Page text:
Sword and sheath
- Credit Line:
Transferred from the India Museum in 1879
- Museum number:
- Gallery location:
Islamic Middle East, Room 42, The Jameel Gallery, case 9E 
This sword once belonged to the Iranian ruler Shah Tahmasp. Many of the finest works of Islamic art were created during his long reign (1524–76). The blade of the sword is inlaid in gold with Arabic lettering. The inscription includes Shah Tahmasp's titles and genealogy, as well as quotes from the Koran.
Watered steel blade inlaid with gold; steel quillon and mounts, inlaid with gold; scales walrus ivory (?); scabbard wood with stamped leather; silver chape inlaid with niello.
Object history note
In form the sword of Shah Tahmasp closely resembles that of the Ottoman sultan, Mehmed II, in Topkapi. The latter is designed to be held with two hands and given the weight of Shah Tahmasp's sword, and its poor balance in its present form, it seems likely according to Allen (Hunt for Paradise, 2003) that it was designed as a two-handed weapon, and that it originally had a much longer hilt.
The inscription on the back of the sword contains the lineage of Shah Tahmasp. The historical texts attest to various different geneologies for Shah Isma'il, and thus for the Safavid dynasty but this is the most common version, taking his lineage back to the Shi'ite Imam Musa al-Kazim, and by implication back to the Prophet's son-in-law, 'Ali, and to his wife Fatima, the prophet's daughter.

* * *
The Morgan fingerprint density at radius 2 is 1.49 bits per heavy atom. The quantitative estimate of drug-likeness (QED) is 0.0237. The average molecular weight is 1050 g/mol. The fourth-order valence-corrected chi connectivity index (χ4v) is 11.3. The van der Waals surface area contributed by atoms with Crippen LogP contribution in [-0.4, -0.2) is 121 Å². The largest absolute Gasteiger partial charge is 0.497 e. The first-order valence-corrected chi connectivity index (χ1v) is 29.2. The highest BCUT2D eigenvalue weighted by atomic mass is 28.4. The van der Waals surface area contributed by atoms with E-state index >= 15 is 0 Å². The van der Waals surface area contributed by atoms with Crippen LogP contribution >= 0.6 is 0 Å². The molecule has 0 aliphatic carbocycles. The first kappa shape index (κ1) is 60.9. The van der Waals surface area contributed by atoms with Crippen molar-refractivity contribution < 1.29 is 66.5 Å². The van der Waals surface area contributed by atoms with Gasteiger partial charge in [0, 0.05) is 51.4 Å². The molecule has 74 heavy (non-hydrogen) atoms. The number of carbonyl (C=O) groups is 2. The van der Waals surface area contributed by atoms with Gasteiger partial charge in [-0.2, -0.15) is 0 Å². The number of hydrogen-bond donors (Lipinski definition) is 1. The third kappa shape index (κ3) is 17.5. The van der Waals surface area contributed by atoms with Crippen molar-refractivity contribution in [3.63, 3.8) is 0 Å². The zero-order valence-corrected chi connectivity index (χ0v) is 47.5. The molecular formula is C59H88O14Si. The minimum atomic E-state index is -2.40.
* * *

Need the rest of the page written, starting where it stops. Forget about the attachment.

Sword of Shah Tahmasp and scabbard, Iran, 1524-76.
Bibliographic References (Citation, Note/Abstract, NAL no)
Tim Stanley ed., with Mariam Rosser-Owen and Stephen Vernoit, Palace and Mosque: Islamic Art from the Middle East, London, V&A Publications, 2004; pp. 27, 28, plate 36
Lord Egerton of Tatton, Indian and Oriental Armour, London, 1896, p. 144, Cat. No. 755
Anthony North, An Introduction to Islamic Arms, London 1985, fig. 24, p.30
Labels and date
Sword of Shah Tahmasp and Scabbard
The genealogy of Shah Tahmasp is inscribed on the back edge of the blade. His lineage is traced back to Musa al-Kazim, one of the Fourteen Immaculates, and a descendant of Muhammad.
The inscriptions on the blade itself give the whole of the chapter of the Qur'an called 'Victory'. Swords and other arms were emblazoned with quotations from the Qur'an because they could be used in defending the lands of Islam, which was a religious duty.
The blade has been shortened, and the profile altered.
Watered steel and gold, ivory, stamped leather over wood, nielloed silver
Museum no. 3378(IS):1&2. Presented by Colonel Pennington, 1885 [Jameel Gallery]
Ex India Museum, presented by a Col. Pennington in 1855 and said to have come from Lahore
Steel; Gold; Leather; Ivory; Silver
Hammered; Inlay; Stamped
Arms & Armour
Middle East Section